Session Title: Virtual Poster Hall
Session Time: None. Available on demand.
Disclosures: Evan M. Berlin, MD:
Case Description: This case describes chronic cough as the presenting symptom and chief complaint of patient with known normal pressure hydrocephalus status post ventriculoperitoneal shunt, with complete resolution of cough after adjustment of shunt setting.
Setting: Inpatient rehabilitation
Patient: 66-year-old male with pertinent past medical history of normal pressure hydrocephalus status post ventriculoperitoneal shunt who is admitted to inpatient rehabilitation with gait and ADL dysfunction after sustaining a right periventricular infarct. Patient participated well with therapy and progressed appropriately. The patient complained of a distressing daily cough, occurring for approximately 4-5 months, which did not resolve with the use of loratadine or fluticasone. His ace inhibitor was discontinued, and guaifenesin was started while inpatient, with minimal relief. Assessment/
Results: Vital signs remained stable during his stay, he was not tachypneic nor hypoxic on room air, and was afebrile. On physical exam the patient was clear to auscultation bilaterally. Radiographic imaging was normal, and respiratory viral panel was negative. Patient was unable to provide sputum sample for culture. The patient was seen in neurosurgery clinic who noted his Codman Certas valve was on a setting of 2-3 and was subsequently reprogrammed to the desired setting of 4.
Discussion: After reprogramming of his shunt, the patient had complete resolution of his cough within 48 hours. According to a systematic review of the literature, complication rate of shunts is around 38%, with shunt over drainage being the most common. However, cough is not a well-documented side effect.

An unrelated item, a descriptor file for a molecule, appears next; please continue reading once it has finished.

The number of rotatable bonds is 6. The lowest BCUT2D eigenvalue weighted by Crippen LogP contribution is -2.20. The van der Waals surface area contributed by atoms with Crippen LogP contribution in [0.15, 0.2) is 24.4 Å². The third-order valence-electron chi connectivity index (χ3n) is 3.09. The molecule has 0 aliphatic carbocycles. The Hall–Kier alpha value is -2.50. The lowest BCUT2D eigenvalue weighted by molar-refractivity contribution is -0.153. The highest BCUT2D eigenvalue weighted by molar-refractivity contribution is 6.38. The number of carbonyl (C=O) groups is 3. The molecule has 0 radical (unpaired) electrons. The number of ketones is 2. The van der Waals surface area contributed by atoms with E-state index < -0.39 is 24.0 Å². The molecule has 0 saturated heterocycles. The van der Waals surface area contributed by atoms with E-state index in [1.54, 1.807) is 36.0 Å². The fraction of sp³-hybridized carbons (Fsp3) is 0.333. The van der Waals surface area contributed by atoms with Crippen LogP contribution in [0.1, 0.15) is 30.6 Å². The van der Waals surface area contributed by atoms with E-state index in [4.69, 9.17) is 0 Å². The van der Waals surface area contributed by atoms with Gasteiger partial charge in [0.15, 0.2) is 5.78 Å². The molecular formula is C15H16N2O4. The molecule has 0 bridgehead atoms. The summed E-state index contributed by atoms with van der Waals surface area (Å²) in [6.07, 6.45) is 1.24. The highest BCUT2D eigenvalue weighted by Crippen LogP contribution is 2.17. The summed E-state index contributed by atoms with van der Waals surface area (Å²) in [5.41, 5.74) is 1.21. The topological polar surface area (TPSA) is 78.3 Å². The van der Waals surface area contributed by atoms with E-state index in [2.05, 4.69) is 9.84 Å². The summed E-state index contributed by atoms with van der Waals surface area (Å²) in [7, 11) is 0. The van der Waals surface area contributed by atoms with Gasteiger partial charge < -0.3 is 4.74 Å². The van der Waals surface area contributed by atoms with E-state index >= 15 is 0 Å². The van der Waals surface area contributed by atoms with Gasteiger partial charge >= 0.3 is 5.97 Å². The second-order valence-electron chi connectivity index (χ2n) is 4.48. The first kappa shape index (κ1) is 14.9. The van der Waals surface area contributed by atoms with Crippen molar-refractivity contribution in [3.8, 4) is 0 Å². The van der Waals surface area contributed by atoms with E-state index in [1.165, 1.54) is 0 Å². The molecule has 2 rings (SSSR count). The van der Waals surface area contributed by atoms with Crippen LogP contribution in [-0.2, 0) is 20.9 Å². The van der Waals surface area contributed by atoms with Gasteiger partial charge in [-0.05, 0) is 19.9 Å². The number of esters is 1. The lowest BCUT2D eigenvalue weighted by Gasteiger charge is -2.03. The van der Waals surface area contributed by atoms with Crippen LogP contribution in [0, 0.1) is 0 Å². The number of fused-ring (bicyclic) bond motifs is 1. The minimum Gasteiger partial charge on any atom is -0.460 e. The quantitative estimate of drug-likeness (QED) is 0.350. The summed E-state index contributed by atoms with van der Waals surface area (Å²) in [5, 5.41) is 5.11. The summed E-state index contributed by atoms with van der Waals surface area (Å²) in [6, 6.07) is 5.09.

Conclusion: There have been few case reports on chronic cough as the initial manifestation of hydrocephalus, but none to our knowledge of chronic cough as the primary symptom for shunt malfunction. This case aims to discuss the complications of ventriculoperitoneal shunts, and to spread awareness of chronic cough as a symptom of shunt malfunction in the setting of normal pressure hydrocephalus.
Level of Evidence: Level IV
To cite this abstract in AMA style:Berlin EM, Khan SA, Mansourian V. Chronic Cough Presenting as Primary Symptom of Ventriculoperitoneal Shunt Malfunction [abstract]. PM R. 2020; 12(S1)(suppl 1). https://pmrjabstracts.org/abstract/chronic-cough-presenting-as-primary-symptom-of-ventriculoperitoneal-shunt-malfunction/. Accessed February 26, 2024.
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PM&R Meeting Abstracts - https://pmrjabstracts.org/abstract/chronic-cough-presenting-as-primary-symptom-of-ventriculoperitoneal-shunt-malfunction/